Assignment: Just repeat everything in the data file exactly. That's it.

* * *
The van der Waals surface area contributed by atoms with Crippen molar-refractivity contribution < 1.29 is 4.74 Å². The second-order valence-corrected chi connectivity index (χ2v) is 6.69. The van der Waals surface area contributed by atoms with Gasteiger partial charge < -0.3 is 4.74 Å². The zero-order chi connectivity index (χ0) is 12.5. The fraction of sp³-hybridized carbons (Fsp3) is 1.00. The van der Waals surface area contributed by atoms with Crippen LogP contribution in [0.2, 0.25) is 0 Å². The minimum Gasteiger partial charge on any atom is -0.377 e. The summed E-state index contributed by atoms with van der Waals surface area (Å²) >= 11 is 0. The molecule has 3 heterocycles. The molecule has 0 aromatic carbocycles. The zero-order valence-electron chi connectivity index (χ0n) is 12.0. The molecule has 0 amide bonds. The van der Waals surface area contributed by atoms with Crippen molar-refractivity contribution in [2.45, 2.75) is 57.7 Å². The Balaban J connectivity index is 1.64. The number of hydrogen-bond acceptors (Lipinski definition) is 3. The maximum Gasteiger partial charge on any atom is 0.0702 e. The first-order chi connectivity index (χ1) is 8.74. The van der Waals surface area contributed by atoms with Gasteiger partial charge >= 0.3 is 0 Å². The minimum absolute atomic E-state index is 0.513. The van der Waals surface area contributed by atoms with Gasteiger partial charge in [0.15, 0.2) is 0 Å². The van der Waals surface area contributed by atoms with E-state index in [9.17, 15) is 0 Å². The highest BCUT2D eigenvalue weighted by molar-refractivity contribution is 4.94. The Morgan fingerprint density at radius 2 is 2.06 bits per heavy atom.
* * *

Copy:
The van der Waals surface area contributed by atoms with Crippen molar-refractivity contribution < 1.29 is 4.74 Å². The second-order valence-corrected chi connectivity index (χ2v) is 6.69. The van der Waals surface area contributed by atoms with Gasteiger partial charge < -0.3 is 4.74 Å². The zero-order chi connectivity index (χ0) is 12.5. The fraction of sp³-hybridized carbons (Fsp3) is 1.00. The van der Waals surface area contributed by atoms with Crippen LogP contribution in [0.2, 0.25) is 0 Å². The minimum Gasteiger partial charge on any atom is -0.377 e. The summed E-state index contributed by atoms with van der Waals surface area (Å²) >= 11 is 0. The molecule has 3 heterocycles. The molecule has 0 aromatic carbocycles. The zero-order valence-electron chi connectivity index (χ0n) is 12.0. The molecule has 0 amide bonds. The van der Waals surface area contributed by atoms with Crippen molar-refractivity contribution in [2.45, 2.75) is 57.7 Å². The Balaban J connectivity index is 1.64. The number of hydrogen-bond acceptors (Lipinski definition) is 3. The maximum Gasteiger partial charge on any atom is 0.0702 e. The first-order chi connectivity index (χ1) is 8.74. The van der Waals surface area contributed by atoms with Gasteiger partial charge >= 0.3 is 0 Å². The minimum absolute atomic E-state index is 0.513. The van der Waals surface area contributed by atoms with Gasteiger partial charge in [0.15, 0.2) is 0 Å². The van der Waals surface area contributed by atoms with E-state index in [9.17, 15) is 0 Å². The highest BCUT2D eigenvalue weighted by molar-refractivity contribution is 4.94. The Morgan fingerprint density at radius 2 is 2.06 bits per heavy atom.